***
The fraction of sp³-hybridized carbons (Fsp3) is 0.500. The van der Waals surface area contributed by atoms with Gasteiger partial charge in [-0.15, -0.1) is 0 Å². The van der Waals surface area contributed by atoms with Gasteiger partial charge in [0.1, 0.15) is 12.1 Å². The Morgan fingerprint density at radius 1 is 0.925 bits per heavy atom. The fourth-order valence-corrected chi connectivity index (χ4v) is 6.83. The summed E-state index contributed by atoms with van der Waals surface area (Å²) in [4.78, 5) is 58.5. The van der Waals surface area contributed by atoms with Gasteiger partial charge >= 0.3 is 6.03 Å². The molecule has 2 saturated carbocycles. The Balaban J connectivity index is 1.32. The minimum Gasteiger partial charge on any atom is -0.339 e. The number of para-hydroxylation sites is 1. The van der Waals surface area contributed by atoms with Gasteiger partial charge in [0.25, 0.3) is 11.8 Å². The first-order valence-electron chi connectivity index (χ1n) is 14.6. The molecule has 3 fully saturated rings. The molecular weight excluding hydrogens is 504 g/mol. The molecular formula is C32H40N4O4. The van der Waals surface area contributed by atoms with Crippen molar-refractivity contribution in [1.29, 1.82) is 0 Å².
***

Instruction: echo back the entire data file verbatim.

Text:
The fraction of sp³-hybridized carbons (Fsp3) is 0.500. The van der Waals surface area contributed by atoms with Gasteiger partial charge in [-0.15, -0.1) is 0 Å². The van der Waals surface area contributed by atoms with Gasteiger partial charge in [0.1, 0.15) is 12.1 Å². The Morgan fingerprint density at radius 1 is 0.925 bits per heavy atom. The fourth-order valence-corrected chi connectivity index (χ4v) is 6.83. The summed E-state index contributed by atoms with van der Waals surface area (Å²) in [4.78, 5) is 58.5. The van der Waals surface area contributed by atoms with Gasteiger partial charge >= 0.3 is 6.03 Å². The molecule has 2 saturated carbocycles. The Balaban J connectivity index is 1.32. The minimum Gasteiger partial charge on any atom is -0.339 e. The number of para-hydroxylation sites is 1. The van der Waals surface area contributed by atoms with Gasteiger partial charge in [0.25, 0.3) is 11.8 Å². The first-order valence-electron chi connectivity index (χ1n) is 14.6. The molecule has 3 fully saturated rings. The molecular weight excluding hydrogens is 504 g/mol. The molecular formula is C32H40N4O4. The van der Waals surface area contributed by atoms with Crippen molar-refractivity contribution in [1.29, 1.82) is 0 Å².